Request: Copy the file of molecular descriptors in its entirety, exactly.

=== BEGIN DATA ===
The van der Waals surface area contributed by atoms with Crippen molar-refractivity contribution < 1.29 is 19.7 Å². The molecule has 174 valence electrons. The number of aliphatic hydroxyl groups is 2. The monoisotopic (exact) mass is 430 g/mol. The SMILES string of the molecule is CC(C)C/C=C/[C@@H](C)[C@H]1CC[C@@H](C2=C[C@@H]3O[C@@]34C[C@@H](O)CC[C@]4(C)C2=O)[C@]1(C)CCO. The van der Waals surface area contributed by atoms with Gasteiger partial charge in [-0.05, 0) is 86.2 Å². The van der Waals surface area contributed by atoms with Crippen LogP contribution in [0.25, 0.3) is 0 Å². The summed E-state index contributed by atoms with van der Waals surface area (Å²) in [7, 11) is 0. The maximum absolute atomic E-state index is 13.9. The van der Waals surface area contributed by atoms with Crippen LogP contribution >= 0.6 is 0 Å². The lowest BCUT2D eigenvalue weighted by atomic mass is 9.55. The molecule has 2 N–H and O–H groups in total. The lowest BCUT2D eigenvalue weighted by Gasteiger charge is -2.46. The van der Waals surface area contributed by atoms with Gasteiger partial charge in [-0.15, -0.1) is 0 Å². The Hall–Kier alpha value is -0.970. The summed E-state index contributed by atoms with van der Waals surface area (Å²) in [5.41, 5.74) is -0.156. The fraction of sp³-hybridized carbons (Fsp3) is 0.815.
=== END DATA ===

The van der Waals surface area contributed by atoms with Crippen molar-refractivity contribution < 1.29 is 19.7 Å². The molecule has 174 valence electrons. The number of aliphatic hydroxyl groups is 2. The monoisotopic (exact) mass is 430 g/mol. The SMILES string of the molecule is CC(C)C/C=C/[C@@H](C)[C@H]1CC[C@@H](C2=C[C@@H]3O[C@@]34C[C@@H](O)CC[C@]4(C)C2=O)[C@]1(C)CCO. The van der Waals surface area contributed by atoms with Gasteiger partial charge in [-0.05, 0) is 86.2 Å². The van der Waals surface area contributed by atoms with Crippen LogP contribution in [0.25, 0.3) is 0 Å². The summed E-state index contributed by atoms with van der Waals surface area (Å²) in [7, 11) is 0. The maximum absolute atomic E-state index is 13.9. The van der Waals surface area contributed by atoms with Crippen LogP contribution >= 0.6 is 0 Å². The lowest BCUT2D eigenvalue weighted by atomic mass is 9.55. The molecule has 2 N–H and O–H groups in total. The lowest BCUT2D eigenvalue weighted by Gasteiger charge is -2.46. The van der Waals surface area contributed by atoms with Gasteiger partial charge in [-0.15, -0.1) is 0 Å². The Hall–Kier alpha value is -0.970. The summed E-state index contributed by atoms with van der Waals surface area (Å²) in [5.41, 5.74) is -0.156. The fraction of sp³-hybridized carbons (Fsp3) is 0.815.